This is a fundamental lesson that I believe we all know, and it is still a worthy message to remind ourselves of and take to our hearts.  It isn’t enough to think about our family as a whole, and define what are our values, what are our routines, but also to think through each child individually.  What are this child’s strengths?  Natural inclinations?  Personality?  Temperament?  What education does this child need?  What schedule? What waking time, what bedtime? What extracurricular activities? What chores and contributions should he make?  What unique support does he need from us?

We allI know that it is challenging to tailor a unique approach to each child.  It requires time and energy to think deeply and then research options, let alone put them into practice.  I also know that it can be difficult within the framework of traditional schools to work with a school to make changes for an  individual child in the school day.  It isn’t easy, but it is a most basic principle of instructing children. It’s our job to understand each child as a unique individual and work to tailor his or her upbringing appropriately.

One final note: I have found that when parents make decisions based on what is best for each individual child, their other children respect the differences and don’t complain, “It’s not fair.” I think it’s valuable for our children to know that we don’t all need the same things and we don’t all get the same things, as long as they also know that we are committed to each and every one of them to give them what they uniquely need for their individual growth and development.

A Tale of Two Bettys

November 29th, 2019 Posted by Susan's Musings 15 comments

Some people impact the world by appearing on a public stage; others impact the world through the quiet example of how they live. This week, I along with hundreds of others, bade farewell to a diminutive giant of a woman whose everyday behavior inspired  those privileged to know her to become  better versions of themselves.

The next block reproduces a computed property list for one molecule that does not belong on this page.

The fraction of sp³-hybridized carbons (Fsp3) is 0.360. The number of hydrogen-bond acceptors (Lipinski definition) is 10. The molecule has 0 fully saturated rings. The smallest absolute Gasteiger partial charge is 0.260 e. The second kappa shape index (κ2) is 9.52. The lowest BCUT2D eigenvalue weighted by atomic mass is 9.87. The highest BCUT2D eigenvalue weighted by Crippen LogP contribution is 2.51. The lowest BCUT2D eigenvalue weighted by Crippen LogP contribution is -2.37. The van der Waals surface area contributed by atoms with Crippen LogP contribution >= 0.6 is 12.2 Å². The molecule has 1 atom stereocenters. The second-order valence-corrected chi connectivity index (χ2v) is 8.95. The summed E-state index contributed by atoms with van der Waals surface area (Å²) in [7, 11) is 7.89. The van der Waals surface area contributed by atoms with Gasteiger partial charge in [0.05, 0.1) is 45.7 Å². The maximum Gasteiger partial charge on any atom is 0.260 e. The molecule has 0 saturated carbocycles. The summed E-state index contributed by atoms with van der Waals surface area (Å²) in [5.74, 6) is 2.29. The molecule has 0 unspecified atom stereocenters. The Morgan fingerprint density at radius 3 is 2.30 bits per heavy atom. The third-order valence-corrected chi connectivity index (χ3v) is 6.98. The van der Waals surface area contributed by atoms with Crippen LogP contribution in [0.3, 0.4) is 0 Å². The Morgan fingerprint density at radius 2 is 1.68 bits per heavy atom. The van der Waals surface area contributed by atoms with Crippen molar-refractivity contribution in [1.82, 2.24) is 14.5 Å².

Betty Cahn and her husband, Joe grew up knowing that they were Jewish but, especially for Joe as a fifth generation Reform Jew, largely ignorant of the full scope of what that meant. After Mr. Cahn’s service as an officer in the US Navy during World War II, he and his wife followed a trajectory similar to that of thousands of their peers, including raising their two children. However, at a time when most of their contemporaries began looking forward to retirement, Mr. and Mrs. Cahn were introduced to Torah Judaism. Invited by a friend to a class given by my father-in-law, they attended and loved it. “Coincidentally”, at the same time their grown son developed a newfound interest in his faith. Within a short time, Mr. and Mrs. Cahn stopped by the synagogue on the beach in Venice, California, that my husband founded together with Michael Medved. The Cahns added  my husband’s weekly Bible class to their schedule and Mrs. Cahn joined my class for women as well. Within a short time, they were not only our students but our neighbors as they embraced Sabbath observance, keeping kosher and many other features of an authentic Jewish lifestyle.

Our synagogue at that time was composed largely of singles and young couples. To an outside observer the Cahns would have seemed an anomaly, decades older than almost everyone else. That observer would have missed Mr. and Mrs. Cahn’s youthful quest for knowledge, their excitement as they embraced each new day and their gracious personalities that quickly made them popular guests and hosts for Sabbath meals. To the great benefit of the young marrieds in our community, including my husband and me, they set an example of a couple who, after decades of marriage, were passionately in love with each other, with life and with their religious faith.

Mrs. Cahn (only in the past few years did I begin to call her Betty) was one of the most upbeat, optimistic and grateful women I have ever met. Whether she was facing a medical crisis or a family disappointment, she always chose to focus on what she had rather than on what she didn’t. Forming a special relationship with our daughter Rena from the time Rena was seven, I would be hard-pressed to think of anyone who could have been a better role model for a young girl.

Mrs. Cahn had a cousin, also named Betty. This Betty was in many ways her polar opposite, achieving fame through being discontented and writing a book about it, The Feminine Mystique. Cousin Betty Friedan co-founded the National Organization for Women, setting in motion a movement that in many ways has upended and uprooted lives as dramatically as Mr. and Mrs. Cahn uprooted their own, but in a diametrically different direction. In later years, Ms. Friedan herself bemoaned some of the extremes that her  movement birthed.  While gentle would be one of the first adjectives used to describe Betty Cahn, abrasive was often used for the other Betty.